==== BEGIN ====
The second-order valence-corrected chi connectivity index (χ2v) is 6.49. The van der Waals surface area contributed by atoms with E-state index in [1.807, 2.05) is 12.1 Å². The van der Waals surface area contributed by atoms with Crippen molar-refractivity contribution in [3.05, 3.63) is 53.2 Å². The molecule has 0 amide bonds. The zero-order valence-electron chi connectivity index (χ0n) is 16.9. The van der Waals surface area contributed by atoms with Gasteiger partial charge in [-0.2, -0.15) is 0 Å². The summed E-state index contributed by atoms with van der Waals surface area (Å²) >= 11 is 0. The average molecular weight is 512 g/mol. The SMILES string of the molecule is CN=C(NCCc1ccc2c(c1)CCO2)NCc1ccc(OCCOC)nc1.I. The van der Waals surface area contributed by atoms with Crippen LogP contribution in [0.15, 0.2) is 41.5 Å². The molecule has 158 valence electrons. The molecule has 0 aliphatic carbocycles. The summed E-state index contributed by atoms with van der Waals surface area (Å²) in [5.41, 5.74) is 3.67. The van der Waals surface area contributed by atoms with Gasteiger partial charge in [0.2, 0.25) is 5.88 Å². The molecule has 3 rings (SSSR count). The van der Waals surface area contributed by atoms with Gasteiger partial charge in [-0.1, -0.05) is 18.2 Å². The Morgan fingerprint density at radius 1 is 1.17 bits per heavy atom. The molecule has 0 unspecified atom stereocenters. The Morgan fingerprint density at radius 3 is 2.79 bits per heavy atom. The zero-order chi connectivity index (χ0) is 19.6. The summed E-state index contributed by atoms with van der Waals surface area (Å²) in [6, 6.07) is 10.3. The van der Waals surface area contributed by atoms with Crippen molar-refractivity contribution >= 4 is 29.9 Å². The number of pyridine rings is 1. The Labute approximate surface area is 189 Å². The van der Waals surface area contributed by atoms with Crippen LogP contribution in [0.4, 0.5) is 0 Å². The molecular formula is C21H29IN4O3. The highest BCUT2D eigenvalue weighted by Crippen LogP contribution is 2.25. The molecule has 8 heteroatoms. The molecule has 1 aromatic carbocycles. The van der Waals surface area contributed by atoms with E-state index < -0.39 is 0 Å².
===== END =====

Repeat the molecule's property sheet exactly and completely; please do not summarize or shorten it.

The second-order valence-corrected chi connectivity index (χ2v) is 6.49. The van der Waals surface area contributed by atoms with E-state index in [1.807, 2.05) is 12.1 Å². The van der Waals surface area contributed by atoms with Crippen molar-refractivity contribution in [3.05, 3.63) is 53.2 Å². The molecule has 0 amide bonds. The zero-order valence-electron chi connectivity index (χ0n) is 16.9. The van der Waals surface area contributed by atoms with Gasteiger partial charge in [-0.2, -0.15) is 0 Å². The summed E-state index contributed by atoms with van der Waals surface area (Å²) >= 11 is 0. The average molecular weight is 512 g/mol. The SMILES string of the molecule is CN=C(NCCc1ccc2c(c1)CCO2)NCc1ccc(OCCOC)nc1.I. The van der Waals surface area contributed by atoms with Crippen LogP contribution in [0.15, 0.2) is 41.5 Å². The molecule has 158 valence electrons. The molecule has 0 aliphatic carbocycles. The summed E-state index contributed by atoms with van der Waals surface area (Å²) in [5.41, 5.74) is 3.67. The van der Waals surface area contributed by atoms with Gasteiger partial charge in [0.2, 0.25) is 5.88 Å². The molecule has 3 rings (SSSR count). The van der Waals surface area contributed by atoms with Gasteiger partial charge in [-0.1, -0.05) is 18.2 Å². The Morgan fingerprint density at radius 1 is 1.17 bits per heavy atom. The molecule has 0 unspecified atom stereocenters. The Morgan fingerprint density at radius 3 is 2.79 bits per heavy atom. The zero-order chi connectivity index (χ0) is 19.6. The summed E-state index contributed by atoms with van der Waals surface area (Å²) in [6, 6.07) is 10.3. The van der Waals surface area contributed by atoms with Crippen molar-refractivity contribution >= 4 is 29.9 Å². The number of pyridine rings is 1. The Labute approximate surface area is 189 Å². The van der Waals surface area contributed by atoms with Crippen LogP contribution in [0.4, 0.5) is 0 Å². The molecular formula is C21H29IN4O3. The highest BCUT2D eigenvalue weighted by Crippen LogP contribution is 2.25. The molecule has 8 heteroatoms. The molecule has 1 aromatic carbocycles. The van der Waals surface area contributed by atoms with E-state index < -0.39 is 0 Å².